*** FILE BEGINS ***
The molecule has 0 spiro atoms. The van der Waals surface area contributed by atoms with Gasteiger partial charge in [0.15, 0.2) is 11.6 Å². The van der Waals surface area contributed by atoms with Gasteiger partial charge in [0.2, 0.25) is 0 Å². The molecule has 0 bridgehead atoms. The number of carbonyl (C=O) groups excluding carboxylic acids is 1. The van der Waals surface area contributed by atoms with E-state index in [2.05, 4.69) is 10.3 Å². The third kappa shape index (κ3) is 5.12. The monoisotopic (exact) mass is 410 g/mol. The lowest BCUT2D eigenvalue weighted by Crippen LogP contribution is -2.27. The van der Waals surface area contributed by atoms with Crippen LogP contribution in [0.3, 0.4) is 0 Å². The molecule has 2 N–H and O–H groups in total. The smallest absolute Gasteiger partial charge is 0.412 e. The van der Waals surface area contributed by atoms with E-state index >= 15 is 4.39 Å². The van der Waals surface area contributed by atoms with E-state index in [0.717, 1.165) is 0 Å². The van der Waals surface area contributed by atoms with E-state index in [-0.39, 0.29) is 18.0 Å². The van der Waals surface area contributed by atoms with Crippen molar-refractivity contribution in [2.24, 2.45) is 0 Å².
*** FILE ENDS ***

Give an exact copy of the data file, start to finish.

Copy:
The molecule has 0 spiro atoms. The van der Waals surface area contributed by atoms with Gasteiger partial charge in [0.15, 0.2) is 11.6 Å². The van der Waals surface area contributed by atoms with Gasteiger partial charge in [0.2, 0.25) is 0 Å². The molecule has 0 bridgehead atoms. The number of carbonyl (C=O) groups excluding carboxylic acids is 1. The van der Waals surface area contributed by atoms with E-state index in [2.05, 4.69) is 10.3 Å². The third kappa shape index (κ3) is 5.12. The monoisotopic (exact) mass is 410 g/mol. The lowest BCUT2D eigenvalue weighted by Crippen LogP contribution is -2.27. The van der Waals surface area contributed by atoms with Crippen LogP contribution in [0.3, 0.4) is 0 Å². The molecule has 2 N–H and O–H groups in total. The smallest absolute Gasteiger partial charge is 0.412 e. The van der Waals surface area contributed by atoms with E-state index >= 15 is 4.39 Å². The van der Waals surface area contributed by atoms with E-state index in [0.717, 1.165) is 0 Å². The van der Waals surface area contributed by atoms with E-state index in [-0.39, 0.29) is 18.0 Å². The van der Waals surface area contributed by atoms with Crippen molar-refractivity contribution in [2.24, 2.45) is 0 Å².